POTS is more common in women after pregnancy, trauma, stress, sepsis, fever or surgery. Sometimes these symptoms can occur due to diabetes, heavy metal poisoning, irritable bowel syndrome, alcoholism and hypermobility syndrome (4).

What are the pharmacological treatments for POTS?

Symptoms of POTS can be managed pharmacologically with the following medications (2,3,4):

  • Fludrocortisone
  • Midodrine
  • Methylphenidate
  • Erythropoietin
  • Labetalol
  • Clonidine
  • Pyridostigmine
  • Alpha-methyldopa
  • Ivabradine
  • Selective serotonin reuptake inhibitors (SSRIs)
  • Serotonin and norepinephrine reuptake inhibitors (SNRIs)
  • Norepinephrine reuptake inhibitors (NRIs)

Keep in mind that none of the above medications are approved by the FDA for the management and treatment of POTS symptoms. Also, the choice of medication for individuals experiencing POTS symptoms depends on the individual characteristics and the underlying aetiology of POTS.

The primary goal of pharmacological treatment is to improve symptoms of orthostatic intolerance and sometimes relieve any underlying causative factors.

What are the non-pharmacological ways to manage POTS?

The combination of pharmacological and non-pharmacological strategies is crucial in the management of POTS. Some non-pharmacological strategies to help with POTS symptoms are as follows (2,3,4):

Strategy Details
Aerobic exercise Aerobic exercises for almost 30 minutes a day can help in managing symptoms of POTS. The exercise can help increase the blood flow to the lower extremities.
Avoid symptom exacerbation

Caffeine, alcohol, prolonged heat exposure and medications that intensify POTS symptoms should be avoided. Some medications that may increase the symptoms of POTS are:

  • ACE inhibitors
  • Calcium channel blockers
  • Diuretics
  • Tricyclic antidepressants (TCAs)
  • Alpha-blockers
  • Beta-blockers
  • Phenothiazines
Stay hydrated Maintaining an adequate fluid intake can help with the effective management of the symptoms of POTS.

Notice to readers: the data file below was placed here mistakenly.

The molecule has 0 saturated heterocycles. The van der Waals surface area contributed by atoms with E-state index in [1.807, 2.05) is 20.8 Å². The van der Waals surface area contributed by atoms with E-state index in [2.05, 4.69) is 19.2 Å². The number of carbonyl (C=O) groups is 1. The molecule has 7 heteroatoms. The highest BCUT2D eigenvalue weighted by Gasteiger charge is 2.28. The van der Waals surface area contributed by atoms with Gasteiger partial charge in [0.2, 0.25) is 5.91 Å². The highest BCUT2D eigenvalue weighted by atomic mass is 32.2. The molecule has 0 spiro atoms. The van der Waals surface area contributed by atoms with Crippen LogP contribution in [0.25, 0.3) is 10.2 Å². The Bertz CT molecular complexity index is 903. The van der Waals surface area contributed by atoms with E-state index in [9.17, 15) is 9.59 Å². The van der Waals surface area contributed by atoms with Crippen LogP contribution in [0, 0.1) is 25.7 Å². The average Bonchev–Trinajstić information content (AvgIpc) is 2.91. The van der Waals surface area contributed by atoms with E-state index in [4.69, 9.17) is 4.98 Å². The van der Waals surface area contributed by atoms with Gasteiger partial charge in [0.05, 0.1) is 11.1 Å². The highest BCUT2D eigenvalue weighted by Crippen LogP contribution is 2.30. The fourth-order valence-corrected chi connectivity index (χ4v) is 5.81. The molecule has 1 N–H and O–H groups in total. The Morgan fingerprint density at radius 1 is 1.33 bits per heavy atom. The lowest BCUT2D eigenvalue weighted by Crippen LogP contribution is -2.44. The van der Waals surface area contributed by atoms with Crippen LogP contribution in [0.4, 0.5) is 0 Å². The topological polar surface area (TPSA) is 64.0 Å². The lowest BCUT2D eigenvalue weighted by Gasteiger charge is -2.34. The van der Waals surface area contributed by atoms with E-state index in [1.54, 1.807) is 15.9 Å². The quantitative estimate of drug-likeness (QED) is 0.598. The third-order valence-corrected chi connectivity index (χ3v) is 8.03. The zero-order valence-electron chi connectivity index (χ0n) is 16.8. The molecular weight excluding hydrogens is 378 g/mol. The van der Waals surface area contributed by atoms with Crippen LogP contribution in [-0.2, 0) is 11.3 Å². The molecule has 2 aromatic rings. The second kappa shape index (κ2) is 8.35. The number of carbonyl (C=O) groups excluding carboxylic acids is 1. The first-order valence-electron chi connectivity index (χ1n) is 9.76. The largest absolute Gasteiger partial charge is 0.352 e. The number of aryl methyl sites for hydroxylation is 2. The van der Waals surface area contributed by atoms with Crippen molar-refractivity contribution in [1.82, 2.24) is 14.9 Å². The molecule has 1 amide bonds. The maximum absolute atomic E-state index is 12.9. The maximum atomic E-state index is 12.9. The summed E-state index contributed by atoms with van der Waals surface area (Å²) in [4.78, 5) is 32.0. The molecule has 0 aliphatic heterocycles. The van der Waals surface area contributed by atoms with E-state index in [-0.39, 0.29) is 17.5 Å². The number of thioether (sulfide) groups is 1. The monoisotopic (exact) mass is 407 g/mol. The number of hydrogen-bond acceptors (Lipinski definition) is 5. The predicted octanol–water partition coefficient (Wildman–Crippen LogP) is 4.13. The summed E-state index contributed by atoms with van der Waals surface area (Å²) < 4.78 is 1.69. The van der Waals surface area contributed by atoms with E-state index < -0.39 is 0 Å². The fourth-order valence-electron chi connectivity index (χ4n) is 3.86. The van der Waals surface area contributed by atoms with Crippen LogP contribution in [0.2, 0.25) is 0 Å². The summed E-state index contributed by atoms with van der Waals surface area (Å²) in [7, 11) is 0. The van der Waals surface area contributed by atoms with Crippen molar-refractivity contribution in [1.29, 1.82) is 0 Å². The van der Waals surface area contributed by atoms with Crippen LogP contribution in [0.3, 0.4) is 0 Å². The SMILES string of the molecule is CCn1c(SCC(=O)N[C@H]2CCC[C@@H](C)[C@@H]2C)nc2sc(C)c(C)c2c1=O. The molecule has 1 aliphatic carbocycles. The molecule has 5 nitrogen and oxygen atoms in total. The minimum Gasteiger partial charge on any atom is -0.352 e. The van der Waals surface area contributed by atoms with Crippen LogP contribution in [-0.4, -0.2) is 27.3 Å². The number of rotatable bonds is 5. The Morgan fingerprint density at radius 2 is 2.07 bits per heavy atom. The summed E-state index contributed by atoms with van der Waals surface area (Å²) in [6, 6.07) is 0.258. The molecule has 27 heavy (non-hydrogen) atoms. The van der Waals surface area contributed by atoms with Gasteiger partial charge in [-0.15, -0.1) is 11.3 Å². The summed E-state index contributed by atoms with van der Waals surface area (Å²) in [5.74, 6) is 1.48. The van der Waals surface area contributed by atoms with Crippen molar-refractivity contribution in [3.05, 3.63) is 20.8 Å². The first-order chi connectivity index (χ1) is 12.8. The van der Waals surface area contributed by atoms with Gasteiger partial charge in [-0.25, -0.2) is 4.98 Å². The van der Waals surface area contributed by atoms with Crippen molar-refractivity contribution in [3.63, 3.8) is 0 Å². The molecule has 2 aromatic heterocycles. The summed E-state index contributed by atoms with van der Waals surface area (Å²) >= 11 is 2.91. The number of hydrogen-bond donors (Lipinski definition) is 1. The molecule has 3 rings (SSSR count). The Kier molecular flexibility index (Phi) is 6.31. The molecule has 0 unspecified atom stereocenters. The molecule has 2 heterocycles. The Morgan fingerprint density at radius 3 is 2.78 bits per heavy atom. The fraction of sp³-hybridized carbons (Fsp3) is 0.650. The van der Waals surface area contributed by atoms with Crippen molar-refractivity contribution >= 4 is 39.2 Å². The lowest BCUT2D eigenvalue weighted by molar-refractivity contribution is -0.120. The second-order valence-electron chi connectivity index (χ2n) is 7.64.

Increase oral salt intake Consuming 3-5 grams of salt daily can also help with managing the symptoms of POTS and prevent their worsening.
Use of compression stockings Patients with dysautonomic syncope should wear compression stockings extending up to the waist to help manage their symptoms. The use of stockings can increase static pressure on the calves and prevent venous pooling of blood.

To the best of my knowledge and according to research, Sertraline can help with POTS but under specific circumstances only. Sertraline is not exclusively prescribed for the treatment of POTS. However, it may be used to manage the accompanying symptoms.

In my opinion, you should always consult a healthcare professional before starting any treatment. Your healthcare provider will determine the underlying cause and the most suitable treatment options to manage your symptoms effectively.

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The Food and Drug Administration (FDA). HIGHLIGHTS OF PRESCRIBING INFORMATION. ZOLOFT® (sertraline hydrochloride) tablets, for oral use. Available from: 


Zhao S, Tran VH. Postural Orthostatic Tachycardia Syndrome. [Updated 2023 Aug 7]. In: StatPearls [Internet]. Treasure Island (FL): StatPearls Publishing; 2023 Jan-. Available from:


Vernino S, Bourne KM, Stiles LE, Grubb BP, Fedorowski A, Stewart JM, Arnold AC, Pace LA, Axelsson J, Boris JR, Moak JP. Postural orthostatic tachycardia syndrome (POTS): State of the science and clinical care from a 2019 National Institutes of Health Expert Consensus Meeting-Part 1. Autonomic Neuroscience. 2021 Nov 1;235:102828.


Agarwal AK, Garg R, Ritch A, Sarkar P. Postural orthostatic tachycardia syndrome. Postgraduate medical journal. 2007 Jul;83(981):478-80.


Grubb BP, Karas BJ. The potential role of serotonin in the pathogenesis of neurocardiogenic syncope and related autonomic disturbances. Journal of Interventional Cardiac Electrophysiology. 1998 Dec;2:325-32.


Mar PL, Raj V, Black BK, Biaggioni I, Shibao CA, Paranjape SY, Dupont WD, Robertson D, Raj SR. Acute hemodynamic effects of a selective serotonin reuptake inhibitor in postural tachycardia syndrome: a randomized, crossover trial. Journal of Psychopharmacology. 2014 Feb;28(2):155-61.


Giesken B, Collins M. A 46-year-old woman with postural orthostatic tachycardia syndrome. JAAPA. 2013 May 1;26(5):30-2.